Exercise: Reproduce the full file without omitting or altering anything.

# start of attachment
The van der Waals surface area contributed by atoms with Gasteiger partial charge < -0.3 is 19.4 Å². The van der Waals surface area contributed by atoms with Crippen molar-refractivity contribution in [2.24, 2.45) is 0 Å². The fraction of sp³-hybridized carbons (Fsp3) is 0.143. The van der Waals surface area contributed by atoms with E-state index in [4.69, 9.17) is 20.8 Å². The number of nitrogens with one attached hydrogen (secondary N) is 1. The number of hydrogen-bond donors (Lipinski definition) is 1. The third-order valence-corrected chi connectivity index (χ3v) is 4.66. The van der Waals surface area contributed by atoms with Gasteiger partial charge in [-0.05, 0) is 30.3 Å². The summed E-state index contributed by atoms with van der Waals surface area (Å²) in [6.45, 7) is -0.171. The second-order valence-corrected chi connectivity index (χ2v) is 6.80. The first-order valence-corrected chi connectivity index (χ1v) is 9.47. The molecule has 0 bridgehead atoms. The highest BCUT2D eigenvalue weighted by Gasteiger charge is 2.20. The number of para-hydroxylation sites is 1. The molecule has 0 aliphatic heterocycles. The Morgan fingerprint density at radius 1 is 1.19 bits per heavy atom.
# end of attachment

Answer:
The van der Waals surface area contributed by atoms with Gasteiger partial charge < -0.3 is 19.4 Å². The van der Waals surface area contributed by atoms with Crippen molar-refractivity contribution in [2.24, 2.45) is 0 Å². The fraction of sp³-hybridized carbons (Fsp3) is 0.143. The van der Waals surface area contributed by atoms with E-state index in [4.69, 9.17) is 20.8 Å². The number of nitrogens with one attached hydrogen (secondary N) is 1. The number of hydrogen-bond donors (Lipinski definition) is 1. The third-order valence-corrected chi connectivity index (χ3v) is 4.66. The van der Waals surface area contributed by atoms with Gasteiger partial charge in [-0.05, 0) is 30.3 Å². The summed E-state index contributed by atoms with van der Waals surface area (Å²) in [6.45, 7) is -0.171. The second-order valence-corrected chi connectivity index (χ2v) is 6.80. The first-order valence-corrected chi connectivity index (χ1v) is 9.47. The molecule has 0 bridgehead atoms. The highest BCUT2D eigenvalue weighted by Gasteiger charge is 2.20. The number of para-hydroxylation sites is 1. The molecule has 0 aliphatic heterocycles. The Morgan fingerprint density at radius 1 is 1.19 bits per heavy atom.